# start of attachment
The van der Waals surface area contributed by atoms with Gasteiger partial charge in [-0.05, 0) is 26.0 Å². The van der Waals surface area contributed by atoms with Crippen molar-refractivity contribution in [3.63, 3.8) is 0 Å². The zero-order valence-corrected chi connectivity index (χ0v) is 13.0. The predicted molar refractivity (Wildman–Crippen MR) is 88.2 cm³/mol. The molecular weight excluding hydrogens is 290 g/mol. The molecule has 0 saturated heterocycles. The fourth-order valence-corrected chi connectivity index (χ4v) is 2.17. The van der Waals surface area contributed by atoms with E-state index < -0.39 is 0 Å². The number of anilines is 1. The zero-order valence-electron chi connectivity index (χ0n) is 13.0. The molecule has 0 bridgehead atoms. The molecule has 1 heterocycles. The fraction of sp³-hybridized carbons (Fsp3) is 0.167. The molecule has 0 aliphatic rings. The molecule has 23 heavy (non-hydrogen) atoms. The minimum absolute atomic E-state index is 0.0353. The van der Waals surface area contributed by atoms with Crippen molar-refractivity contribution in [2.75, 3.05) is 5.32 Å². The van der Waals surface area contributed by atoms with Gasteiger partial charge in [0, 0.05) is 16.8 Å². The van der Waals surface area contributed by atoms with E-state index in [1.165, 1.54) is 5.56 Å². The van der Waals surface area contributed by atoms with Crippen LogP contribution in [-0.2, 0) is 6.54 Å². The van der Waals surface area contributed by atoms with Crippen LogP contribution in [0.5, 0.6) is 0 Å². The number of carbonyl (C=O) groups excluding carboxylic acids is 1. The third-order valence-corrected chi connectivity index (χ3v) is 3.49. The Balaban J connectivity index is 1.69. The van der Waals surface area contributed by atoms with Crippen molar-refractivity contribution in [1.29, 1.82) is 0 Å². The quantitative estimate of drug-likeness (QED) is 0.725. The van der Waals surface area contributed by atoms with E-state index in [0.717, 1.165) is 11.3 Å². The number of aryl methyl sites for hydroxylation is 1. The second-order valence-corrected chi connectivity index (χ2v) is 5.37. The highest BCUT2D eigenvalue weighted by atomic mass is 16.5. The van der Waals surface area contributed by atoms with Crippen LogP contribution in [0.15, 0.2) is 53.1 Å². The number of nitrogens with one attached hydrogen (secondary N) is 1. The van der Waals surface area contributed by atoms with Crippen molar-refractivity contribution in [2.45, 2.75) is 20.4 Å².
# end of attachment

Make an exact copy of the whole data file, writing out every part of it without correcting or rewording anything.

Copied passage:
The van der Waals surface area contributed by atoms with Gasteiger partial charge in [-0.05, 0) is 26.0 Å². The van der Waals surface area contributed by atoms with Crippen molar-refractivity contribution in [3.63, 3.8) is 0 Å². The zero-order valence-corrected chi connectivity index (χ0v) is 13.0. The predicted molar refractivity (Wildman–Crippen MR) is 88.2 cm³/mol. The molecular weight excluding hydrogens is 290 g/mol. The molecule has 0 saturated heterocycles. The fourth-order valence-corrected chi connectivity index (χ4v) is 2.17. The van der Waals surface area contributed by atoms with E-state index < -0.39 is 0 Å². The number of anilines is 1. The zero-order valence-electron chi connectivity index (χ0n) is 13.0. The molecule has 0 bridgehead atoms. The molecule has 1 heterocycles. The fraction of sp³-hybridized carbons (Fsp3) is 0.167. The molecule has 0 aliphatic rings. The molecule has 23 heavy (non-hydrogen) atoms. The minimum absolute atomic E-state index is 0.0353. The van der Waals surface area contributed by atoms with Crippen molar-refractivity contribution in [2.75, 3.05) is 5.32 Å². The van der Waals surface area contributed by atoms with Gasteiger partial charge in [0, 0.05) is 16.8 Å². The van der Waals surface area contributed by atoms with E-state index in [1.165, 1.54) is 5.56 Å². The van der Waals surface area contributed by atoms with Crippen LogP contribution in [-0.2, 0) is 6.54 Å². The van der Waals surface area contributed by atoms with Crippen LogP contribution in [0.5, 0.6) is 0 Å². The number of carbonyl (C=O) groups excluding carboxylic acids is 1. The third-order valence-corrected chi connectivity index (χ3v) is 3.49. The Balaban J connectivity index is 1.69. The van der Waals surface area contributed by atoms with Crippen molar-refractivity contribution in [1.29, 1.82) is 0 Å². The quantitative estimate of drug-likeness (QED) is 0.725. The van der Waals surface area contributed by atoms with E-state index in [0.717, 1.165) is 11.3 Å². The number of aryl methyl sites for hydroxylation is 1. The second-order valence-corrected chi connectivity index (χ2v) is 5.37. The highest BCUT2D eigenvalue weighted by atomic mass is 16.5. The van der Waals surface area contributed by atoms with Crippen LogP contribution in [0.15, 0.2) is 53.1 Å². The number of nitrogens with one attached hydrogen (secondary N) is 1. The van der Waals surface area contributed by atoms with Crippen molar-refractivity contribution in [2.45, 2.75) is 20.4 Å².